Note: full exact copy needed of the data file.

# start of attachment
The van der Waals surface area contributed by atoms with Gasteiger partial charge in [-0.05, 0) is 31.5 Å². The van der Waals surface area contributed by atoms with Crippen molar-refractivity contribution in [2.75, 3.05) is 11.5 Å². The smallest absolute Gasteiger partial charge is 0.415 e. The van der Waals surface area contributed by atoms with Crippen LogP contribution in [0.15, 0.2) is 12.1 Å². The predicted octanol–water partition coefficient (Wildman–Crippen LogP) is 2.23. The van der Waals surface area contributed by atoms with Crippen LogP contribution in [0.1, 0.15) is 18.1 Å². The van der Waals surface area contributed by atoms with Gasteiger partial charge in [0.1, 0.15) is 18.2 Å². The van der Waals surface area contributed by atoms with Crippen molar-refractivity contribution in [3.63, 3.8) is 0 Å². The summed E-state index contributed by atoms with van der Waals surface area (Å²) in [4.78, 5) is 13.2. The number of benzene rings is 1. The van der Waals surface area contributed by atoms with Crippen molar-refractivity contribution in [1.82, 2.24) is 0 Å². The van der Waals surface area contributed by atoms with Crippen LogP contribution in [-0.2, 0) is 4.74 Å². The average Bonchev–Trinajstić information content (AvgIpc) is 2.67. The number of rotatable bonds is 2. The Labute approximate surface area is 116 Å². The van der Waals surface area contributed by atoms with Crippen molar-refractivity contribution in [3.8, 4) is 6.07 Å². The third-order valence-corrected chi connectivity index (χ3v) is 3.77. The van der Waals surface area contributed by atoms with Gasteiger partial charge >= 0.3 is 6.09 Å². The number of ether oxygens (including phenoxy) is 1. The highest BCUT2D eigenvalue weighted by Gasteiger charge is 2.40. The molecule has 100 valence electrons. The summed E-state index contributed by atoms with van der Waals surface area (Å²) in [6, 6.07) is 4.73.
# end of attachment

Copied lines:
The van der Waals surface area contributed by atoms with Gasteiger partial charge in [-0.05, 0) is 31.5 Å². The van der Waals surface area contributed by atoms with Crippen molar-refractivity contribution in [2.75, 3.05) is 11.5 Å². The smallest absolute Gasteiger partial charge is 0.415 e. The van der Waals surface area contributed by atoms with Crippen LogP contribution in [0.15, 0.2) is 12.1 Å². The predicted octanol–water partition coefficient (Wildman–Crippen LogP) is 2.23. The van der Waals surface area contributed by atoms with Crippen LogP contribution in [0.1, 0.15) is 18.1 Å². The van der Waals surface area contributed by atoms with Gasteiger partial charge in [0.1, 0.15) is 18.2 Å². The van der Waals surface area contributed by atoms with Crippen molar-refractivity contribution in [3.63, 3.8) is 0 Å². The summed E-state index contributed by atoms with van der Waals surface area (Å²) in [4.78, 5) is 13.2. The number of benzene rings is 1. The van der Waals surface area contributed by atoms with Crippen molar-refractivity contribution in [1.82, 2.24) is 0 Å². The van der Waals surface area contributed by atoms with Crippen LogP contribution in [-0.2, 0) is 4.74 Å². The average Bonchev–Trinajstić information content (AvgIpc) is 2.67. The number of rotatable bonds is 2. The Labute approximate surface area is 116 Å². The van der Waals surface area contributed by atoms with Crippen molar-refractivity contribution in [3.8, 4) is 6.07 Å². The third-order valence-corrected chi connectivity index (χ3v) is 3.77. The van der Waals surface area contributed by atoms with Gasteiger partial charge >= 0.3 is 6.09 Å². The number of ether oxygens (including phenoxy) is 1. The highest BCUT2D eigenvalue weighted by Gasteiger charge is 2.40. The molecule has 100 valence electrons. The summed E-state index contributed by atoms with van der Waals surface area (Å²) in [6, 6.07) is 4.73.